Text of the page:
9 R mostly a matter of domain- and company- specific work that is taken on by data model- ers and statisticians, many with PhD-level training. With so many vendors now painting them- selves as analytics specialists,the distinction between the conventional BI and advanced analytic markets is getting increasingly blurry. IDC sales figures for 2010 cast SAP Business Objects, IBM (mostly Cognos), Ora- cle, Microsoft and SAS, in that order, as the leaders in BI query, analysis and reporting tools.The leading commercial providers of advanced analytic tools,meanwhile,are SAS, IBM (mostly SPSS),Microsoft,FICO and Tibco (Spotfire), in that order, though it should be noted that the open source R community, whichhasseveralcommercialpromotersand support providers, has a large and growing presence in advanced analytics. Yourdeepestdataprosknowthedifference between simple and advanced analytic tech- niques because the hardest and most prized insights—the ones that drive true competi- tive advantage—usually require a lot of blood,sweatandtears.Gettingpredictiveand proactive is hard work, at least for the initial technology setup and change in cultural ap- November PreviousNext 7% 27%9% 21% 23% 24% 20% 24% 28% UsedextensivelyUsedonalimitedbasisPlanneduse Spreadsheets/MicrosoftExcel 70% Reports(formattedPDF/HTMLsentby oraccessedonline) 60% Queryandanalysissoftware(e.g.,in-memorywhat-ifplanning,OLAPcubes,etc.) 31% 37% Dashboards(drillable/interactivedata-visualizationinterfaces) 30% 42% Scorecards(comparingperformancetopredefinedgoals) 25% 39% Alerts( ,SMS,etc.,forexceptions/thresholds) 24% 36% EmbeddedBI(charts/datavisualizationswithinbusinessappsorportals) 17% 43% Mobile(smartphone-ortablet-based)dashboards/datavisualizations 5% 20% 44% Base: 414 respondents using or planning to deploy BI, data analytics or statistical analysis software Data: InformationWeek 2012 Business Intelligence, Analytics and Information Management Survey of 542 business technology professionals, October 2011 R /3 reports.informationweek.com reports tions.Yes,some pretty sophisticated prebuilt algorithms can be built into applications and analysis tools, but advanced analytics is TableTable of ContentsofContents BI Trends for 2012 Figure4 ExtentofTechnologyUseforSharingBI/AnalyticInsights To what extent are the following technologies used to share BI/analytic insights within your organization?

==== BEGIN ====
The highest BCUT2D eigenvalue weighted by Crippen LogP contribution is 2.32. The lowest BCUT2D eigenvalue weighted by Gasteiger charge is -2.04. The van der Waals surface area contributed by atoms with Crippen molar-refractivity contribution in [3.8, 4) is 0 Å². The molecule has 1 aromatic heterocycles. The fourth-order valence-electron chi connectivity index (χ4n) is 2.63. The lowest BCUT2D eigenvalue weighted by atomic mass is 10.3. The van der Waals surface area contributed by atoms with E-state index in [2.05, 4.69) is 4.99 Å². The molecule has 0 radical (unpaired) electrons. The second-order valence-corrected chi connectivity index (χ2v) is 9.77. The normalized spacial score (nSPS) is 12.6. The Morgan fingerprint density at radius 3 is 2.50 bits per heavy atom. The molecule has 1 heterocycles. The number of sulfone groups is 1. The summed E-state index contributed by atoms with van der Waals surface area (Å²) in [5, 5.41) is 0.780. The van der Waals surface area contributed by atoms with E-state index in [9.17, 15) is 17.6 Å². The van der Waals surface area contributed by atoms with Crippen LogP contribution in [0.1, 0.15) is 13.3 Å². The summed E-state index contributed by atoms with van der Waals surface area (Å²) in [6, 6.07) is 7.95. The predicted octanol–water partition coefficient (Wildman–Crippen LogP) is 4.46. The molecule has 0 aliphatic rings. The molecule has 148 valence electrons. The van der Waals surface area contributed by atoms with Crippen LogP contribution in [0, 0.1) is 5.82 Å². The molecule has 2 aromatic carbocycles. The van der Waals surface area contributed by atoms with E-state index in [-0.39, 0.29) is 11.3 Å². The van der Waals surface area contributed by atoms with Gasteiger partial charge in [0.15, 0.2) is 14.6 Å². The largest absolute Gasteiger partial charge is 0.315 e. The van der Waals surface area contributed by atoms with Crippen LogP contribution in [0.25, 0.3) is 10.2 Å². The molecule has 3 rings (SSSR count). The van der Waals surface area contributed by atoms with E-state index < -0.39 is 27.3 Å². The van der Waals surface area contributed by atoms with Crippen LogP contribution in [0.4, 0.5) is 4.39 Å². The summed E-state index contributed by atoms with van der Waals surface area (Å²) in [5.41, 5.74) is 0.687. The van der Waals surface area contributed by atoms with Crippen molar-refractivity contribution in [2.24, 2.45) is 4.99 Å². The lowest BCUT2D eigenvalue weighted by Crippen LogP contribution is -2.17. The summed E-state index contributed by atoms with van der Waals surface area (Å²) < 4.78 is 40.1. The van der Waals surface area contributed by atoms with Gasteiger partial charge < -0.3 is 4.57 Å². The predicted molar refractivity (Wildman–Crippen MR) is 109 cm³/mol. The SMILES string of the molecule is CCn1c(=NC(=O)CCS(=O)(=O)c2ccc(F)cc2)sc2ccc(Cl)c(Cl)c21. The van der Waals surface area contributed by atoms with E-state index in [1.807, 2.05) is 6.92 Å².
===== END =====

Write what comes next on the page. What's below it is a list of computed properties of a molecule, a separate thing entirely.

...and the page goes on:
10 Documentimaging/capture(scanningandopticalcharacterrecognition) 14% 11% 12% Hadooporothernonrelational("NoSQL")processingplatforms 16% 22% 26% 33% 18% High-scaledatamart/datawarehousesystemssupportingmassivelyparallelprocessing Tricklefeed/changedatacapturetechnologiesOn-premisesdatamart(s)/datawarehouse(s)Masterdatamanagementsystems/software On-premisesdocument/recordrepository 21% Cloud-baseddocument/recordrepository Cloud-baseddatamart(s)/warehouses Complexevent-processingtechnology 17% Data-cleansing/data-qualitytools 15% Dataintegrationsoftware(ETL) 30% 19% 18% 13% Datafederationsoftware 12% 18% 19% 12% 5% 36% 35% 31% 30% 16% 17% 13% 15% 3% 11% 16% 15% 14% 10% 6% 12% proach, but it generally produces break- throughresults. P&GGetsPredictive Proctor & Gamble has bought into the pre- dictive imperative in a big way.The goal of a nearly two-year-old Business Sufficiency pro- gramatP&Ghasbeentoenableexecutivesto predict market share and other performance indicators six to 12 months out. Using SAS tools for statistical analysis,the company de- veloped dozens of analytic models to assess production, shipments, sales and market share;sales trends by country,territory,prod- uct line,chain and store;media and advertis- ing activities; and regional and country-spe- cificeconomic conditions. Theseanalyticmodelsarepredictiveandex- ception-oriented,so they help executives see into the future and address looming prob- lemswithproduction,sales,distribution,mar- ketingormerchandisingperformancebefore they lead to actual financial shortfalls.As our survey shows, BI and analytics professionals arelookingbeyondfinancialanalysis(already being done by 74% of respondents), and they’readdingorplanningtoaddprocessop- timization (40%), customer-relationship (36%), risk analysis (34%) and forecasting (32%)measuresto the mix. A key point here is that financial analysis is PreviousNext R /19 November Base: 431 respondents involved with information management technologies Data: InformationWeek 2012 Business Intelligence, Analytics and Information Management Survey of 542 business technology professionals, October 2011 R reports.informationweek.com reports BI Trends for 2012 TableTable of ContentsofContents Figure5 ExtentofInformationManagementTechnologyUse To what extent are the following systems/technologies used within your organization? Usedextensively Usedonalimitedbasis Planneduse